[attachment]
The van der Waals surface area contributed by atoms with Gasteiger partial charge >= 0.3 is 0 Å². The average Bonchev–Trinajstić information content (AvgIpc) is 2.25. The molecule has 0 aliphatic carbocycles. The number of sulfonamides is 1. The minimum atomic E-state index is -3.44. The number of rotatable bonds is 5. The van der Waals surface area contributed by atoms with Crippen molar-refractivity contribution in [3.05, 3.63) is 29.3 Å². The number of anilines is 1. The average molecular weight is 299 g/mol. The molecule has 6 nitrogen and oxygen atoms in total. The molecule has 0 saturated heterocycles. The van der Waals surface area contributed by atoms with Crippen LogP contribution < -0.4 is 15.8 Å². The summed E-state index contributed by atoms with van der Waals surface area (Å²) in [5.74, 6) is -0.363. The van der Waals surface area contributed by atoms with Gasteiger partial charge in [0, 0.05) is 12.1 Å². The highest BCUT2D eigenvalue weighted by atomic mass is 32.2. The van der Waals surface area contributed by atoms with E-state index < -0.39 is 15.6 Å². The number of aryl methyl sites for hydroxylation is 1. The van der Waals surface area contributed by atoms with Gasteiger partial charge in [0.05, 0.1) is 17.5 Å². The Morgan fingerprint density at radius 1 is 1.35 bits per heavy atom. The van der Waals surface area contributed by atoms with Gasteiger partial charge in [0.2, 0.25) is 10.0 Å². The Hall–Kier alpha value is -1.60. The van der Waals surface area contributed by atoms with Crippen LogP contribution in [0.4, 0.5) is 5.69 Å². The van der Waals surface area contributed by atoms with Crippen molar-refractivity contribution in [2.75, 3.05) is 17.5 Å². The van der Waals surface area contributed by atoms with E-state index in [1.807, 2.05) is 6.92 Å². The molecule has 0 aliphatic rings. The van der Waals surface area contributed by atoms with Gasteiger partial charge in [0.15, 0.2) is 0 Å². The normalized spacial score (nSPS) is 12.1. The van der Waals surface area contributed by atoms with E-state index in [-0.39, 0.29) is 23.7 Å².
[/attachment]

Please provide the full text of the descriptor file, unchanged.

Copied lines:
The van der Waals surface area contributed by atoms with Gasteiger partial charge >= 0.3 is 0 Å². The average Bonchev–Trinajstić information content (AvgIpc) is 2.25. The molecule has 0 aliphatic carbocycles. The number of sulfonamides is 1. The minimum atomic E-state index is -3.44. The number of rotatable bonds is 5. The van der Waals surface area contributed by atoms with Crippen molar-refractivity contribution in [3.05, 3.63) is 29.3 Å². The number of anilines is 1. The average molecular weight is 299 g/mol. The molecule has 6 nitrogen and oxygen atoms in total. The molecule has 0 saturated heterocycles. The van der Waals surface area contributed by atoms with Crippen LogP contribution < -0.4 is 15.8 Å². The summed E-state index contributed by atoms with van der Waals surface area (Å²) in [5.74, 6) is -0.363. The van der Waals surface area contributed by atoms with Gasteiger partial charge in [0, 0.05) is 12.1 Å². The highest BCUT2D eigenvalue weighted by atomic mass is 32.2. The van der Waals surface area contributed by atoms with E-state index < -0.39 is 15.6 Å². The number of aryl methyl sites for hydroxylation is 1. The van der Waals surface area contributed by atoms with Gasteiger partial charge in [0.05, 0.1) is 17.5 Å². The Morgan fingerprint density at radius 1 is 1.35 bits per heavy atom. The van der Waals surface area contributed by atoms with Gasteiger partial charge in [0.2, 0.25) is 10.0 Å². The Hall–Kier alpha value is -1.60. The van der Waals surface area contributed by atoms with Crippen LogP contribution in [0.4, 0.5) is 5.69 Å². The van der Waals surface area contributed by atoms with Crippen molar-refractivity contribution in [2.75, 3.05) is 17.5 Å². The van der Waals surface area contributed by atoms with E-state index in [1.807, 2.05) is 6.92 Å². The molecule has 0 aliphatic rings. The van der Waals surface area contributed by atoms with Gasteiger partial charge in [0.15, 0.2) is 0 Å². The normalized spacial score (nSPS) is 12.1. The van der Waals surface area contributed by atoms with E-state index in [-0.39, 0.29) is 23.7 Å².